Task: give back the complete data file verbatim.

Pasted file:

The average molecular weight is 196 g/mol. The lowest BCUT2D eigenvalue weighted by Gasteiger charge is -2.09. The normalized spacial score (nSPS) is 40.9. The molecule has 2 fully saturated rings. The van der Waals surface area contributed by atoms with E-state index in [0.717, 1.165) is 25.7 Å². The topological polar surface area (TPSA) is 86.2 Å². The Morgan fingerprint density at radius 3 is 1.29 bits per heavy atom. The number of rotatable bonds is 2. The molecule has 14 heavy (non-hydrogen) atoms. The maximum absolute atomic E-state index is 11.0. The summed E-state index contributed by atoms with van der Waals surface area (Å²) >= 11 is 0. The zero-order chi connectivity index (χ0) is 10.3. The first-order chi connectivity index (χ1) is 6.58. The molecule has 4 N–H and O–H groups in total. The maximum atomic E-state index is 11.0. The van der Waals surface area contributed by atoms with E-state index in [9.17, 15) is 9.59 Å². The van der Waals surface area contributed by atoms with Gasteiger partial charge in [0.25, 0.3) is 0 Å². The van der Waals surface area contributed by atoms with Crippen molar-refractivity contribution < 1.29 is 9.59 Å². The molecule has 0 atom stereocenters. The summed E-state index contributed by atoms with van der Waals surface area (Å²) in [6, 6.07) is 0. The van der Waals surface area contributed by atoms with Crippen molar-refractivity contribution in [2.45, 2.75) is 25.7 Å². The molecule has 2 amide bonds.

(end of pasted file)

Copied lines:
The average molecular weight is 196 g/mol. The lowest BCUT2D eigenvalue weighted by Gasteiger charge is -2.09. The normalized spacial score (nSPS) is 40.9. The molecule has 2 fully saturated rings. The van der Waals surface area contributed by atoms with E-state index in [0.717, 1.165) is 25.7 Å². The topological polar surface area (TPSA) is 86.2 Å². The Morgan fingerprint density at radius 3 is 1.29 bits per heavy atom. The number of rotatable bonds is 2. The molecule has 14 heavy (non-hydrogen) atoms. The maximum absolute atomic E-state index is 11.0. The summed E-state index contributed by atoms with van der Waals surface area (Å²) >= 11 is 0. The zero-order chi connectivity index (χ0) is 10.3. The first-order chi connectivity index (χ1) is 6.58. The molecule has 4 N–H and O–H groups in total. The maximum atomic E-state index is 11.0. The van der Waals surface area contributed by atoms with E-state index in [9.17, 15) is 9.59 Å². The van der Waals surface area contributed by atoms with Gasteiger partial charge in [0.25, 0.3) is 0 Å². The van der Waals surface area contributed by atoms with Crippen molar-refractivity contribution < 1.29 is 9.59 Å². The molecule has 0 atom stereocenters. The summed E-state index contributed by atoms with van der Waals surface area (Å²) in [6, 6.07) is 0. The van der Waals surface area contributed by atoms with Crippen molar-refractivity contribution in [2.45, 2.75) is 25.7 Å². The molecule has 2 amide bonds.